#10

What do you think the “sign of Jonah” (in the OT) means. Its a foretelling of the death and resurrection of Jesus.


#11

As far as the Orthodox response is on this matter, from what I read in another board, it’s nothing to worry about: orthodoxchristianity.net/forum/index.php/topic,16759.0.html are very good responses in that it is not unusual–the Israelites have long expected a messiah even before Jesus was born; Jesus clarified to them that the Messiah they are expecting isn’t someone who would deliver them from the Romans, at least not in a political way.


#12

The timing of this Tablet is suspicious since at present the Messianic Jews (Jews who remained Jewish in their tradition and customs yet accepted Jesus as their Savior, God, and Messiah) are gaining more and more adherents in Israel and that they are currently being harrashed and persecuted by Jewish zealots…Could it be possible that the main objective of this so called “Gabriel’s Revelation Tablet” is just a way of discreeting the belief and conviction of the Messianic Jews by some Zionist?


#13

I think the Jews should reconsider their goal of debunking our belief on Jesus as the Messiah…the reason why their beloved Israel exists is because of some Christians lobbying in the U.S. Congress to support Israel…without the Christians, Israel would have been destroyed by many Arab countries desiring to see it wiped out from the face of the Earth.


#14

Yes, I know all about the sign of Jonah, as well as many other “types” in scripture.

The point of the tablet is not some prophecy about the resurrection of Jesus, but someone else named Simon who lived decades before Jesus. The implication (from these so-called scholars) is that the NT writers basically stole the idea and applied it to Jesus. They claim that Christianity has always billed itself as unique because of the resurrection and that now that claim is debunked.


#15

I think Christianity is unique because God became man and died in order to save man.

The resurrection couldn’t have been “stolen” from Simon because it was prophecied hundreds of years earlier. The claim would be that Simon and Jesus both fulfilled the prophecies of Isaiah and several others.

BTW, wouldn’t Jewish historians such as Josephus have brought up the fact that Christ was nothing but a sequel to Simon?


#16

Good points, especially about Josephus and other historians. One would think that if the Jews of that time would have thought that the NT writers and/or Jesus and His apostles were ‘copycats’ then they would have made the point back then. Still, we look back on Old Testament prophecies and can clearly see Jesus in such prophecies as the sign of Jonah or the suffering servant who after suffering would see the light of life. At the time this prophecy was made (and to this day), Jews did not see these prophecies as promise of a resurrected Messiah. Therefore, this prophecy of Simon would have been unique in it’s time, would it not?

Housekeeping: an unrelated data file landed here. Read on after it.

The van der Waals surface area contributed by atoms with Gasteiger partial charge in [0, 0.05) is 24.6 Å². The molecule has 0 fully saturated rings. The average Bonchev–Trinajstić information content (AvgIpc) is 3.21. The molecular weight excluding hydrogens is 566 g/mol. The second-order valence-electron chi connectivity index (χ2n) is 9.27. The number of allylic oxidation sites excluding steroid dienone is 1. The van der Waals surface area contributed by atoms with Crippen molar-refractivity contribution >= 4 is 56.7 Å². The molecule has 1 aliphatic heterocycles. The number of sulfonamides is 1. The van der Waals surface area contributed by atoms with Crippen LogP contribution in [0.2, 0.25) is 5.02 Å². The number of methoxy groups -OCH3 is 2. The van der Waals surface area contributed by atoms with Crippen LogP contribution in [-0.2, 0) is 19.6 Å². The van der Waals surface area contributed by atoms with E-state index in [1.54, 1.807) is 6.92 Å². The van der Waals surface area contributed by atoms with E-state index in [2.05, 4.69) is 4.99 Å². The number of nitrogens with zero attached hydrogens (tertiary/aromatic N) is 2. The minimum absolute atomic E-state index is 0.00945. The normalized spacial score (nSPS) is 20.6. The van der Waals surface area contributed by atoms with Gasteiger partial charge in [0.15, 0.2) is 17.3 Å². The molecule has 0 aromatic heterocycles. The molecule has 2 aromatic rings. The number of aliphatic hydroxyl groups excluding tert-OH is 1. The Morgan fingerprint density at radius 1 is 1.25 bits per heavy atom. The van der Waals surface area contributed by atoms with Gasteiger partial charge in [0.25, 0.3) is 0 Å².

As far as I am concerned, it may have been prophesied that Simon would rise from the dead— but did he? If so, why haven’t we heard about it? This tablet certainly does not shake the foundations of Christendom, in my view. But bear with me, I’m just trying to hash this out in my mind because I know that my non-believing husband is going to see this article in the paper today (it made front page) and he is going to be all over me about it. He is an intellectual and I need to have all the “ammo” I can have to thwart his argument.


#17

I think if and when Jesus told them to look for the sign of Jonah, any Jew familiar with the story of Simon would have said, “Too late. Been there, done that!”

On another note, you may want to look over the Gospel of Matthew. Matthew’s Gospel spends so much time showing where Jesus fulfilled so many of the Messianic prophecies. Remember, Matthew’s audience would have heard of the Resurrection already. But they needed to know that Jesus was the promised Son of David, the fulfillment of Isaiah 7:14, and numerous other prophecies. The Resurrection, in and of itself, was not enough for the ancient Jew.


#18

Doesn’t it make sense that if God were on the verge of sending his Son to earth, that he might intensify the preparation of the chosen people to receive him? I mean, duhhhh!